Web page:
Good to the Last Punch

With tempers boiling over and fights breaking out throughout the third period, any question of the hatred and dislike between Wisconsin and Minnesota in this historic rivalry was answered.

MADISON — Certain rivalries in sports are overblown, overhyped and overrated.

Yankees-Red Sox. Ohio State-Michigan. Any so-called rivalry involving the University of Wisconsin football or men's basketball teams, whose players will tell you politely that every opponent is the same to them; responding with "1-0", "Next", and all that jazz.

But when it comes to college hockey, Wisconsin-Minnesota is no such series.

The stat sheets handed out in the postgame media room reveal there were 89 penalty minutes on Saturday Night – 51 for Wisconsin, 38 for Minnesota. That's an unofficial count, however; Kohl Center officials told reporters they're still counting up the penalty minutes after UM's 5-2 victory.

No, seriously. That's not a cheap joke. That's literally what was said.

Why all the penalties? Perhaps WCHA officials are still shifting out of over-protective mode early in the season. Perhaps UW is getting frustrated about playing good hockey for stretches and having zero wins in six games to show for it. Perhaps the game simply featured a three-game deficit in the third period, and hey, it's hockey. That's what happens when the result is essentially set in stone.

Or perhaps Wisconsin players simply don't care for any foe wearing a stick-wielding Gopher on their jersey.

"You never want to lose to Minnesota, we don't like those guys," said senior winger Tom Gorowsky, a native of Lino Lakes, Minn. "But it was just a tough series. We wanted to get a win real bad, especially at home, first weekend. We were determined, not so much frustrated, but we were passionate, we wanted to win. Stuff just kind of happens."

The feeling is mutual in the visitors' dressing room.

"This is why you play sports, for the rivalries like this, no matter who it is, that's what you want," Minnesota captain and center Ryan Stoa said. "You don't want it to get chippy like that, but we don't like them, they don't like us, and when you're losing, you've got to do something to spark your team.

"We definitely won't forget about it, if that's what you're saying," added Stoa, when asked if this kind of stuff lingers throughout the season and offseason alike.

The game was physical throughout the evening, with a few minor scrums mixed in here in there, until a fracas ensued with 10:02 left in the game. 35 penalty minutes were handed out at once, and the highlight altercation included Wisconsin's Ben Grotting and Minnesota's Patrick White throwing fists.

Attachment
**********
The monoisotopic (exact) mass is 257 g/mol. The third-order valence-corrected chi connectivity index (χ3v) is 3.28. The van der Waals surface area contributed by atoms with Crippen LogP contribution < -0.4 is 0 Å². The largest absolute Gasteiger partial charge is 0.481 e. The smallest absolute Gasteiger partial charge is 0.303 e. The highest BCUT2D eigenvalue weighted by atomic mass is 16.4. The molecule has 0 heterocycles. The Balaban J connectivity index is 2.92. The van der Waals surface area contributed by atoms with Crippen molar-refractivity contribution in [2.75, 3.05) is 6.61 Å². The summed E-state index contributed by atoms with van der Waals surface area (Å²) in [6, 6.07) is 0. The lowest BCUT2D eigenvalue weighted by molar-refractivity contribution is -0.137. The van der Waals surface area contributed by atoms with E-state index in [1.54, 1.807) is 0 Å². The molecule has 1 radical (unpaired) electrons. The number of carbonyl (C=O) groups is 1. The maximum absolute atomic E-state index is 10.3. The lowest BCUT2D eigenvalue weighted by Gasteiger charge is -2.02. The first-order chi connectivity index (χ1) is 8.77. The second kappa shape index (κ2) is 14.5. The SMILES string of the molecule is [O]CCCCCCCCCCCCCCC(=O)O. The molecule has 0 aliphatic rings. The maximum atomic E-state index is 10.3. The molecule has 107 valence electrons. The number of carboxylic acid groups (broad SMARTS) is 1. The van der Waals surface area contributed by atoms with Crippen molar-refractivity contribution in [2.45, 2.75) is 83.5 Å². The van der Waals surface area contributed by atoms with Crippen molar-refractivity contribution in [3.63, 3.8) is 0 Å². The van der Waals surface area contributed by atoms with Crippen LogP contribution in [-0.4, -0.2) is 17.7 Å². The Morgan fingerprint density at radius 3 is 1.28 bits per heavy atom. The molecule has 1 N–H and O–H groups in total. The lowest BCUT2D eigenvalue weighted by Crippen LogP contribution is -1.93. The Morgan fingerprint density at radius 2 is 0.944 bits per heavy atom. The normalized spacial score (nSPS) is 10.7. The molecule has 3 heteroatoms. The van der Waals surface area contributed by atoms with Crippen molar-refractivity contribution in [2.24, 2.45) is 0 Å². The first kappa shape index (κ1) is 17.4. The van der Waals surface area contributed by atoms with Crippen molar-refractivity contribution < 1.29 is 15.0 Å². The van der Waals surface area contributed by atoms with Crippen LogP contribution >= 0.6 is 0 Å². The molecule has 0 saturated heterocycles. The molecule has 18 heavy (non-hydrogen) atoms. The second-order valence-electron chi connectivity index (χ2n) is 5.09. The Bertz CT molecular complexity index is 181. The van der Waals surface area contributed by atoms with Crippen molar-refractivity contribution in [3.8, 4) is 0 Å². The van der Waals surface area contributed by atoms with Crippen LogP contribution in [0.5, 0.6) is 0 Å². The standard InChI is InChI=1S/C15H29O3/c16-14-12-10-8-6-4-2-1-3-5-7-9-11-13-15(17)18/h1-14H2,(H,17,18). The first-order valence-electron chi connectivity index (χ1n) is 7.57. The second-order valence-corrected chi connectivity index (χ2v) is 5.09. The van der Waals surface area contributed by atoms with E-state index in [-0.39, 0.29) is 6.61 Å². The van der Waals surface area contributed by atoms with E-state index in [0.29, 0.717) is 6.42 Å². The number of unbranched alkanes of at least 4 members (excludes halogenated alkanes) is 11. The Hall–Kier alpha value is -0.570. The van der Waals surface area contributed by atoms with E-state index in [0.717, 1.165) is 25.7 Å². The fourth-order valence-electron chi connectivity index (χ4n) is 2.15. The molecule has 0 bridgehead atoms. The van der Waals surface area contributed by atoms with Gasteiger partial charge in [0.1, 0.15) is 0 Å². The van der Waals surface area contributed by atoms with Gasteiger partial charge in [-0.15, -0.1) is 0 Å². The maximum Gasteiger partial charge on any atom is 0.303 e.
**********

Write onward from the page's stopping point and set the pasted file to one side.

Grotting won the fight, which delighted the 15,237 Wisconsin fans, but it was clear White had no interest in retaliating. As such, Grotting received a five-minute major for fighting and a game disqualification – meaning the junior winger will miss next Friday's game at North Dakota – whereas White just got two minutes for roughing.

While the players on both teams agree on mutual disliking for each other, the coaches had varying perspectives on the fighting nature.

"Call (the rivalry) what you want, I don't think the guy who got in a fight was there to score goals for them," UM coach Don Lucia sniffed. "We've got guys that can do that too. I'm glad Whitey showed composure because we don't need him getting thrown out of the next game, we need him in our lineup."

Lucia finished his interview with: "I don't think fighting belongs in the game. That's me."

Wisconsin coach Mike Eaves, uh, begged to differ. On Grotting's intentions, at least.

"If you've ever been on the ice when somebody jumps you from behind, grabs your face mask and pulls it off, you've got to have a pretty long fuse not to do something about it," Eaves said. "Ben, in junior hockey, was that kind of player, was a tough player. He took personal offense to that, I just think it shows (his) fight.

"Now he's got to pay the price for it by not being able to play the next game."

To their credit, the Badgers never gave in, twice cutting the lead to two goals and having numerous chances to draw even closer. But it was those hard hits and Grotting's successful fight that seemed to charge up the fans more than anything else, though Eaves differed on that sentiment.

"You take a look at what the crowd did at the end of the game, they were applauding," Eaves said. "They knew the kids played hard. I think that says something, the fact that we played right through the end … didn't matter what the score was, we had things that we needed to work on, and we kept working on those."

Eaves might be getting sick of answering questions about the WCHA's revised penalty-calling policies. When asked if he's ever seen so many penalties called in one series, he drew laughter with his response.

"Yeah, last weekend," Eaves said, referring to UW's two-gamer at Denver, before adding: "No, I'm not trying to be a smart guy … this season, it's been like this. It's going to be like this for a while.

"The players have to get smarter, I think in some cases the referees have to adjust as well, but I think by both adjusting, the game will be better in the end."


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